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     Many people may be appalled at the thought of eating these adorable creatures, but the reality is beef/dairy production is most cattle's primary purpose in life.  I'm a Registered Nurse and I always strive to feed my family the best foods possible.  If you been to whole foods and priced "Organic Grass fed Beef", you may be shocked at the cost.  $15-$20+/lb in some cases! I never thought I could eat my "pets", but at the end of the day, the animals I raise for food have had a good life with green pastures and no added hormones or antibiotics.  They are always treated with care and respect and when the time comes for them to be put in the freezer, I am very thankful to be able to provide healthy food for my children; food that I have personally raised and know exactly what it was fed/exposed to.  As a mom, that brings tremendous peace of mind.


     To read about the benefits of miniature cattle for both beef and milk for your family, check out this article from Rural Living Today. To read about some of the benefits of home raised beef, check out this article at


    Is miniature cattle better for beef. Simply, no.  It IS good for small families who have limited space for cattle, and just want to raise beef for their own family.  Miniature cattle are easier to house, manage and feed.  They are more efficient for producing beef compared to full size cattle.  Is there a particular breed that is recommended?  Not really.  I will not typically recommend a micro mini for your home raised beef project as they are typically bred for reduced size.  I look for an animal that has simply a "beefier" look.  Squared off with a nice hip.

    You can obviously eat or milk any cow, but some breeds concentrate on "carcass yield", while others breed for udder quality above all else.  That being said, there are several multi purpose breeds that are bred to be useful for both, the Dexter's are a good dual purpose breed for example.  You certainly don't need a "purebred" for either purpose though.  Cross bred cattle are often excellent for both purposes, but if you are looking for something to produce a fairly high yield of beef to feed the family, look for something a little more boxy/thick looking with a fuller hip.  If you come to my farm I will usually point you to one of my Hereford cross bulls/steers.  I have several that were sired by very thick/beef bred bulls.    The Highlands are an good multi purpose breed, that offer a very lean beef due to their reduced content.  None of our youngsters are given hormones or antibiotics and they are all pasture raised with minimal grain.  If you take a weanling steer right of his mommas milk, your can finish him entirely on grass if you choose and know exactly what environment he was raised in.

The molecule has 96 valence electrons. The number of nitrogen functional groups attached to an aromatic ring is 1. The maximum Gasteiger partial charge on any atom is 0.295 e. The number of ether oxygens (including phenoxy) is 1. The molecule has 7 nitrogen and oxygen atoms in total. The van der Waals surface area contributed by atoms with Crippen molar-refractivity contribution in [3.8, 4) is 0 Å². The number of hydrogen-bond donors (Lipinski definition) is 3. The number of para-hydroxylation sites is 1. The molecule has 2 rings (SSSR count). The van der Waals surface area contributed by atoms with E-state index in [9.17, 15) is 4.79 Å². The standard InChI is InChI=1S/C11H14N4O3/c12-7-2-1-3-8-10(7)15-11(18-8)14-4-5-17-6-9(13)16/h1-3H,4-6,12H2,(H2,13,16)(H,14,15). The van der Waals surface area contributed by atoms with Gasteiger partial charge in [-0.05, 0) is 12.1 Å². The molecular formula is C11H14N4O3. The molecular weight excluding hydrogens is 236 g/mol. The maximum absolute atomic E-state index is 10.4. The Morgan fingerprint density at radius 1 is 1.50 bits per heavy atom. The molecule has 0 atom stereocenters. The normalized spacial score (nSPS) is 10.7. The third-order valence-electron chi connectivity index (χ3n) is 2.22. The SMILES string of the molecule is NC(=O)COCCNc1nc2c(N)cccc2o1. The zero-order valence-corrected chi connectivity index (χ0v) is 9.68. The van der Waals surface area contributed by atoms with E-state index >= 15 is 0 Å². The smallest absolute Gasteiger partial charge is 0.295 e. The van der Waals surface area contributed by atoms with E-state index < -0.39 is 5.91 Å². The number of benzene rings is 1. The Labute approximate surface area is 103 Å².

Notice the bull on the right is thick through the middle and has a full hind end compared to the dairy bred cow on the right.  The one on the left was bred for beef production, and the one on the right bred for milk production and udder quality.  You could certainly eat either one, but the "thicker" one is going to give you more beef.  If you are exclusively looking for high yield milk production, you would probably best with a miniature Jersey, Jersey cross, or one of the dual purpose breeds.



     Smaller cattle do far less damage to grass and are more efficient grazers. How much more efficient? As it turns out the Trangie Research Center in Australia wanted to see what happened when you bred Angus to be both bigger and smaller. The resulting cattle were 30 percent smaller than the full sized cattle and could be grazed with more than twice as many animals per acre.  The resulting beef yield from this ratio? For every one lumbering mega-cow tearing holes in the sod we could have grazed two (the statistic is actually 2.3 but who's counting?) cute little miniature cattle on the same amount of pasture and produced almost twice the amount of steaks! 

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